Paul's Passing Thoughts

Like Atheists, Like Calvinists: What’s the Difference?

Posted in Uncategorized by Paul M. Dohse Sr. on October 28, 2014

Very little, and arguably no applicable difference at all. Every now and then I read a post written by Dr. Jay Adams. He had a very interesting one today that examined the intent behind atheism:

The wicked arrogantly thinks “There is no accountability since God does not exist.” Psalm 10:4 (HCSB).

No doubt, no accountability is a strong motive and incentive for conveniently dismissing the existence of a just God, but are Calvinists any different? They are in regard to believing strongly in the existence of a just God, but what about accountability? In both cases, there is no accountability for sin.

The atheistic side is easy in regard to zero sum accountability, but on the Calvinist side it is a little more complicated. There is a just God who holds people accountable, and “people” would be other than Calvinist. Calvin believed law-keeping is futile because the standard is perfection; so, if you break one law, you might as well break all of it—same difference (he cited James 2:10 in order to make his case [Calvin Institutes 3.14.9,10,11]). Of course, James was talking about an attempt to keep the law for justification and not a general rule for life.

Calvin also believed new sins we commit cause us to fall from grace, so we supposedly need daily forgiveness, and that absolution can only be found in the institutional church, and baptism is efficacious for church membership. “No, no, we are not saved by baptism” Calvin would say while stating from the other side of his mouth that absolution can only be found in formal church membership…which can only be obtained by baptism (Calvin Institutes 4.15.1,3).

“To impart this blessing to us, the keys have been given to the Church (Mt. 16:19; 18:18). For when Christ gave the command to the apostles, and conferred the power of forgiving sins, he not merely intended that they should loose the sins of those who should be converted from impiety to the faith of Christ; but, moreover, that they should perpetually perform this office among believers” (The Calvin Institutes: 4.1.22).

“Secondly, This benefit is so peculiar to the Church, that we cannot enjoy it unless we continue in the communion of the Church. Thirdly, It is dispensed to us by the ministers and pastors of the Church, either in the preaching of the Gospel or the administration of the Sacraments, and herein is especially manifested the power of the keys, which the Lord has bestowed on the company of the faithful. Accordingly, let each of us consider it to be his duty to seek forgiveness of sins only where the Lord has placed it. Of the public reconciliation which relates to discipline, we shall speak at the proper place” (Ibid).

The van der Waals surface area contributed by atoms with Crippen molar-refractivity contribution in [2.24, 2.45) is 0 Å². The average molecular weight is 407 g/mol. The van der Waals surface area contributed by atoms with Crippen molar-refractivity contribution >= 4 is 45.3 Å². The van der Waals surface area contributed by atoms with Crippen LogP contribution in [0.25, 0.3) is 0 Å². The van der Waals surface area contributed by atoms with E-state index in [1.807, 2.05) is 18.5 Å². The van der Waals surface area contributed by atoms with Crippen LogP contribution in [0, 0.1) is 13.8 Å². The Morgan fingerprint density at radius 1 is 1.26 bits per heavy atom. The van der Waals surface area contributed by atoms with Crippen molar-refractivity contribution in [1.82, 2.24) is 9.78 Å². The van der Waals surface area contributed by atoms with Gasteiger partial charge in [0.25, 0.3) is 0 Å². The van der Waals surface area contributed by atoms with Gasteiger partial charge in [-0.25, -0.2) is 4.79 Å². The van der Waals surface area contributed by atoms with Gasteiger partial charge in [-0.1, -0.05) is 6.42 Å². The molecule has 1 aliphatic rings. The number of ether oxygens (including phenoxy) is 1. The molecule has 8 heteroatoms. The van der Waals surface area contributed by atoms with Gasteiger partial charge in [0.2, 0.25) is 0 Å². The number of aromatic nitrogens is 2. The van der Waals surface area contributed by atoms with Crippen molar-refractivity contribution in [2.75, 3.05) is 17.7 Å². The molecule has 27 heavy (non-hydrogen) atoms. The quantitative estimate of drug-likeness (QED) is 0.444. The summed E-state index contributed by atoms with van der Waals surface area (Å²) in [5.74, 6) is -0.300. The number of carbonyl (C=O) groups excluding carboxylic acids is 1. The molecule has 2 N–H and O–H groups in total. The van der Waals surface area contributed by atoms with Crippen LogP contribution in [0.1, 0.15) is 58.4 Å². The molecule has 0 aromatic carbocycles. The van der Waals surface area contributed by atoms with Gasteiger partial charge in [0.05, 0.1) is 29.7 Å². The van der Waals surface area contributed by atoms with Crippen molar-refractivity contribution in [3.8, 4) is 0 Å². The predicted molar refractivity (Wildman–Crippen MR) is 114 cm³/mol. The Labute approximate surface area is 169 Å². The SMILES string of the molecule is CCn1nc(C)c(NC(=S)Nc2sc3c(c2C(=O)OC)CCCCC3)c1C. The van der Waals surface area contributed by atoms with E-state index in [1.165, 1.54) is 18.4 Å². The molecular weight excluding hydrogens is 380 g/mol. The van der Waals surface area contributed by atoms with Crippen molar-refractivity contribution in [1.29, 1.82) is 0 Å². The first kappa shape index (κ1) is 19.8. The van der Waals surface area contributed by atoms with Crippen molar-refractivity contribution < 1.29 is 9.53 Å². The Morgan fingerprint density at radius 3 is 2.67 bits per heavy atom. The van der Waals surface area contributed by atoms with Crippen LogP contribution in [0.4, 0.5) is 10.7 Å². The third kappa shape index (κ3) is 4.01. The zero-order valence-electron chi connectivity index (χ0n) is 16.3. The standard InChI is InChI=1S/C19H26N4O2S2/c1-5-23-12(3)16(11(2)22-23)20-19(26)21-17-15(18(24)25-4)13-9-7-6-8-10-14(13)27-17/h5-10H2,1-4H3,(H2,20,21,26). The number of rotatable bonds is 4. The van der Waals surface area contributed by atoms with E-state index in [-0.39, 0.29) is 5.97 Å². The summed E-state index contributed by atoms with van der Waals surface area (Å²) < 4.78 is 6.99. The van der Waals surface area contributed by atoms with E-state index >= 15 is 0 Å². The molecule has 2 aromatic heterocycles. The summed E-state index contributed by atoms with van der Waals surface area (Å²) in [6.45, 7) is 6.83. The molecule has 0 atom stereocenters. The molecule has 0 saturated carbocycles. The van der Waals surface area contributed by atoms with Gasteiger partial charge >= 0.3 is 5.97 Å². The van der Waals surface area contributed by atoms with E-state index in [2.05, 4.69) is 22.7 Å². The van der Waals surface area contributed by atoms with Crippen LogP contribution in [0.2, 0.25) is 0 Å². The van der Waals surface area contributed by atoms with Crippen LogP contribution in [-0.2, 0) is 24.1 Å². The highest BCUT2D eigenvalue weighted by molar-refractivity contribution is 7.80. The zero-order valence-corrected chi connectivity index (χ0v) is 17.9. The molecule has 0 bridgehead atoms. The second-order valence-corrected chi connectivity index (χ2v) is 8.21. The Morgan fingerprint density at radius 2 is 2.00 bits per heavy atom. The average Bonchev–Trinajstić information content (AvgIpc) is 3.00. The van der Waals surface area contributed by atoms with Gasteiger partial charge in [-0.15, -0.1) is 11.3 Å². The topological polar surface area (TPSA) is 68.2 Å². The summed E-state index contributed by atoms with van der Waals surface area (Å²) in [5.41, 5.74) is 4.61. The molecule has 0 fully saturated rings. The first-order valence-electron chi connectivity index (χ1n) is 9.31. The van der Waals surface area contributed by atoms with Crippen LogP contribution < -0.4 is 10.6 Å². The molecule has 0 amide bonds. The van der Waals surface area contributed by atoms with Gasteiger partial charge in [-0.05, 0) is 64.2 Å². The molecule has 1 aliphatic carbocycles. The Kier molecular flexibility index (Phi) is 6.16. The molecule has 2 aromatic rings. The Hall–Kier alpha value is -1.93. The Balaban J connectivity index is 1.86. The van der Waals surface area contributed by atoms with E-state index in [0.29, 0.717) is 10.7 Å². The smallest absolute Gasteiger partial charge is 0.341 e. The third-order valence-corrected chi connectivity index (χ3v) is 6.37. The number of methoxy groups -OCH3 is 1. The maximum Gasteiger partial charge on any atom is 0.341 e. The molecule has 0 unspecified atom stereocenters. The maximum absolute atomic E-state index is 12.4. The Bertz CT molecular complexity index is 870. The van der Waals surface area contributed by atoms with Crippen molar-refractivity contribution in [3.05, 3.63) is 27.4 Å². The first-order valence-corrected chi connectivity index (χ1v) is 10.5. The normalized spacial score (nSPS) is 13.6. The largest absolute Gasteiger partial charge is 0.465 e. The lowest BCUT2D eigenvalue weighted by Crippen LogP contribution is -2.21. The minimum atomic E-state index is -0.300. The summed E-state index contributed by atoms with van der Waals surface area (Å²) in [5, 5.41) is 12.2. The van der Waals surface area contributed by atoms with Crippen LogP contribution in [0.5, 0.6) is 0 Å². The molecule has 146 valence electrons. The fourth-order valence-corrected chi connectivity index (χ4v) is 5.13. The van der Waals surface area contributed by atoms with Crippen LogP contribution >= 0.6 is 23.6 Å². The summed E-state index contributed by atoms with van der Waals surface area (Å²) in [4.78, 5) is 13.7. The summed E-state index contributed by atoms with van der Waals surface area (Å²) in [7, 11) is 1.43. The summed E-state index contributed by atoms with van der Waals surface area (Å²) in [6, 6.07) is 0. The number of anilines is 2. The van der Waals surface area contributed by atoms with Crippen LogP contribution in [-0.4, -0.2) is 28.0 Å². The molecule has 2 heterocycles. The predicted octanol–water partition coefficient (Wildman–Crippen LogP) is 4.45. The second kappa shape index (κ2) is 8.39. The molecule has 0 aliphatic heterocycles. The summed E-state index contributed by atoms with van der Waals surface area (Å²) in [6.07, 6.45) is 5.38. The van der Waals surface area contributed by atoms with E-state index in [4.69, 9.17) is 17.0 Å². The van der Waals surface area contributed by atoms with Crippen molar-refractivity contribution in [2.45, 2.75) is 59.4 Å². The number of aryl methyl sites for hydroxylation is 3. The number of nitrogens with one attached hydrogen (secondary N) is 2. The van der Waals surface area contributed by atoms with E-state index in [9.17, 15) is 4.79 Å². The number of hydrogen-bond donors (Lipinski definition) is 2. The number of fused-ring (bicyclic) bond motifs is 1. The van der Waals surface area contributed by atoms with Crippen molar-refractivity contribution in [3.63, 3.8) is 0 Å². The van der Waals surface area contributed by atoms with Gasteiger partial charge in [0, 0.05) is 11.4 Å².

“…by new sins we continually separate ourselves, as far as we can, from the grace of God… Thus it is, that all the saints have need of the daily forgiveness of sins; for this alone keeps us in the family of God” (John Calvin: Commentaries on the Catholic Epistles; The Calvin Translation Society 1855. Editor: John Owen, p. 165 ¶4).

So, not unlike Catholicism as well, do whatever you want during the week and then obtain absolution on Sunday. Whether Protestant, Catholic, or atheist, there is no accountability.


2 Responses

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  1. paulspassingthoughts said, on October 28, 2014 at 1:55 PM


    Well stated, and I agree. let’s face it, Al Mohler is far more arrogant than most atheists. What about Paul David Tripp who thinks you are evil for interpreting the Scriptures grammatically? Arrogant much?


  2. Andy said, on October 28, 2014 at 3:12 PM

    You said:
    “The reason so many people are atheists is because Christians definition of faith requires one to check his reason at the door. In short, Christians offer no compelling argument. It’s all fear and force.”

    I echo Paul’s sentiment, very well stated, indeed! I would say that this reflects a rejection not necessarily of God, but rather “religion” or the “god” created by religion. Atheists of the strain that you describe I think would intelligently assent to the acknowledgment of some “higher power”.


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